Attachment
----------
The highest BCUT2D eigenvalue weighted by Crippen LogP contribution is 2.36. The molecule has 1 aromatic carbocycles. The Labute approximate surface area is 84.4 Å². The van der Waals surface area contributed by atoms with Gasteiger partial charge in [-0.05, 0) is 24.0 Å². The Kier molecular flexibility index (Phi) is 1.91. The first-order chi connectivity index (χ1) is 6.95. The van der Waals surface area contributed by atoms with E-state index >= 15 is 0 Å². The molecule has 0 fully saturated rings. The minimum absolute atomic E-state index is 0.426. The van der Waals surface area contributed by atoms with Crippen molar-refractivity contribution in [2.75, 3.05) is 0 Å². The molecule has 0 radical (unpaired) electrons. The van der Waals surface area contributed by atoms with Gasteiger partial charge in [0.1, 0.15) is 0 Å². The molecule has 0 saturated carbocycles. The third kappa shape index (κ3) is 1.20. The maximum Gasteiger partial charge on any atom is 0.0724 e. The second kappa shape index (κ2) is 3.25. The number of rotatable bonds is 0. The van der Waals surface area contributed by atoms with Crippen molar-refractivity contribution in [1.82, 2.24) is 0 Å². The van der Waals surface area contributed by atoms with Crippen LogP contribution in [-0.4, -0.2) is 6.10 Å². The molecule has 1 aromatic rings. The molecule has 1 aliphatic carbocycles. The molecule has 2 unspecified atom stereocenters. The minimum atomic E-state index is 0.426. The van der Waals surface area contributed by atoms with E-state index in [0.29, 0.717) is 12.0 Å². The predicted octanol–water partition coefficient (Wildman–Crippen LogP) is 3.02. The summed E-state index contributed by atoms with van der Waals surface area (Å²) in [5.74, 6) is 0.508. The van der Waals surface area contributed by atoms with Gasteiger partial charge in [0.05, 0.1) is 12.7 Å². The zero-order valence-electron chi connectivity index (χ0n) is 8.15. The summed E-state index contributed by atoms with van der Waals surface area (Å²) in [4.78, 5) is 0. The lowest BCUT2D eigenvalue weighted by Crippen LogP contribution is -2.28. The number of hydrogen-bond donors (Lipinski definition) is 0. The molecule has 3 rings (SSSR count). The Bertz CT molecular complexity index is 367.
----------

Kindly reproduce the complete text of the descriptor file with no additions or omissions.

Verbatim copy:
The highest BCUT2D eigenvalue weighted by Crippen LogP contribution is 2.36. The molecule has 1 aromatic carbocycles. The Labute approximate surface area is 84.4 Å². The van der Waals surface area contributed by atoms with Gasteiger partial charge in [-0.05, 0) is 24.0 Å². The Kier molecular flexibility index (Phi) is 1.91. The first-order chi connectivity index (χ1) is 6.95. The van der Waals surface area contributed by atoms with E-state index >= 15 is 0 Å². The molecule has 0 fully saturated rings. The minimum absolute atomic E-state index is 0.426. The van der Waals surface area contributed by atoms with Crippen molar-refractivity contribution in [2.75, 3.05) is 0 Å². The molecule has 0 radical (unpaired) electrons. The van der Waals surface area contributed by atoms with Gasteiger partial charge in [0.1, 0.15) is 0 Å². The molecule has 0 saturated carbocycles. The third kappa shape index (κ3) is 1.20. The maximum Gasteiger partial charge on any atom is 0.0724 e. The second kappa shape index (κ2) is 3.25. The number of rotatable bonds is 0. The van der Waals surface area contributed by atoms with Crippen molar-refractivity contribution in [1.82, 2.24) is 0 Å². The van der Waals surface area contributed by atoms with Crippen LogP contribution in [-0.4, -0.2) is 6.10 Å². The molecule has 1 aromatic rings. The molecule has 1 aliphatic carbocycles. The molecule has 2 unspecified atom stereocenters. The minimum atomic E-state index is 0.426. The van der Waals surface area contributed by atoms with E-state index in [0.29, 0.717) is 12.0 Å². The predicted octanol–water partition coefficient (Wildman–Crippen LogP) is 3.02. The summed E-state index contributed by atoms with van der Waals surface area (Å²) in [5.74, 6) is 0.508. The van der Waals surface area contributed by atoms with Gasteiger partial charge in [0.05, 0.1) is 12.7 Å². The zero-order valence-electron chi connectivity index (χ0n) is 8.15. The summed E-state index contributed by atoms with van der Waals surface area (Å²) in [4.78, 5) is 0. The lowest BCUT2D eigenvalue weighted by Crippen LogP contribution is -2.28. The number of hydrogen-bond donors (Lipinski definition) is 0. The molecule has 3 rings (SSSR count). The Bertz CT molecular complexity index is 367.